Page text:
The family of a Sydney teenager crushed at a Macquarie Park construction site in April 2019 have renewed calls for authorities to come down hard on unsafe workplace practices.
When scaffolding overloaded with 18 tonnes of material collapsed on top of Christopher Cassaniti, 18, Ganellen Construction was fined $900,000 — a penalty they didn’t pay because it was covered by insurance.
WATCH THE VIDEO ABOVE: Parents’ plea for after son’s tragic death finally heard after four years.
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When the company was found liable for Christopher’s death, a judge commented that the likelihood of what happened was so high, it was almost certain.
NSW Fair Trading later cancelled the company’s contractor licence and permanently disqualified it from operating, and the company’s director also received a 10-year disqualification.
But Christopher’s mother, Patrizia Cassanti, said on Wednesday: “We need consequences for people to stop doing unsafe practices.”
It echoes the desperate plea her family has been making for years.
“This anger would consume me if I didn’t do what I do,” she said.
“We don’t want his death to go in vain,” Christopher’s father Rob Cassanti added.
Patrizia previously told 7NEWS.com.au: “Industrial manslaughter is obviously one of my biggest agendas.”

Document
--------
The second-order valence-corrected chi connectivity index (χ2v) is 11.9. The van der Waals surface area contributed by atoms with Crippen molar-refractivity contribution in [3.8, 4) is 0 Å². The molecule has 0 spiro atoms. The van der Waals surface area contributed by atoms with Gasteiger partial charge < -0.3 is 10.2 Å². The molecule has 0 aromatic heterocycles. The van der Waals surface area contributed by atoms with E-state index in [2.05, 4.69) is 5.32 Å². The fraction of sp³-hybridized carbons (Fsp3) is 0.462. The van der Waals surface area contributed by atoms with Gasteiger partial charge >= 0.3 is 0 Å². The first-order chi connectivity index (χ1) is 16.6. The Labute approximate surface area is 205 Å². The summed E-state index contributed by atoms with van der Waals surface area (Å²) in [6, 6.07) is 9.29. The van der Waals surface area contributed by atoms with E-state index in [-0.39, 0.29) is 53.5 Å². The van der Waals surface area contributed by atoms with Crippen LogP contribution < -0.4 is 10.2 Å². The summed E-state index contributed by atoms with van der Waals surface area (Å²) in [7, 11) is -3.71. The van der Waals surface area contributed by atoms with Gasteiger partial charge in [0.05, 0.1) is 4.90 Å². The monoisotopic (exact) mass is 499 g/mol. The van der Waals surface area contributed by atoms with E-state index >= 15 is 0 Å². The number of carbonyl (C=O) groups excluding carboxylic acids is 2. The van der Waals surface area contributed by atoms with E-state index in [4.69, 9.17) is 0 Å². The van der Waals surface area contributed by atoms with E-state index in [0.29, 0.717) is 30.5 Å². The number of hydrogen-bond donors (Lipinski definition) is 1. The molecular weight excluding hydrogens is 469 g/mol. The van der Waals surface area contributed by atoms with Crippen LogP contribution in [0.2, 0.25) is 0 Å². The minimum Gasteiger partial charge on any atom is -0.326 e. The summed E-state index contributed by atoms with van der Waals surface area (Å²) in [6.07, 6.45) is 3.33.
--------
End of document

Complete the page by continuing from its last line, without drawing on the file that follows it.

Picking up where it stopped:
Now, NSW, the only mainland state without industrial manslaughter laws, is about to introduce them.
The new laws will mean a corporation can be held liable for the death of a person caused by their employees within the scope of their work.
The state government intends to introduce a bill to parliament in the first half of next year, following further consultation.
Similar laws passed by the ACT in 2021 carry a potential 20-year jail term for individuals and a $16.5 million penalty for corporations.
Unions NSW Secretary Mark Morey said the change is well overdue.
“Workers’ lives aren’t a commodity, and this law sends a clear message — if you neglect your duty of care to your employees, there are severe consequences,” he said.
SafeWork will begin an extensive consultation process including work health and safety experts, business groups, unions, legal stakeholders and families of people who have been killed at work.
Work Health and Safety Minister Sophie Cotsis says she hopes the penalties act as such a strong deterrent that no one ever needs to be prosecuted.
“We must prevent fatal injuries in the workplace,” Cotsis said.
“These penalties acknowledge the significant pain and suffering of families and loved ones of workers who have died in preventable workplace incidents.”
Up to 263 workers lost their lives on the job in NSW — more than any other state — in the five years leading to 2022, Unions NSW said.
– With AAP
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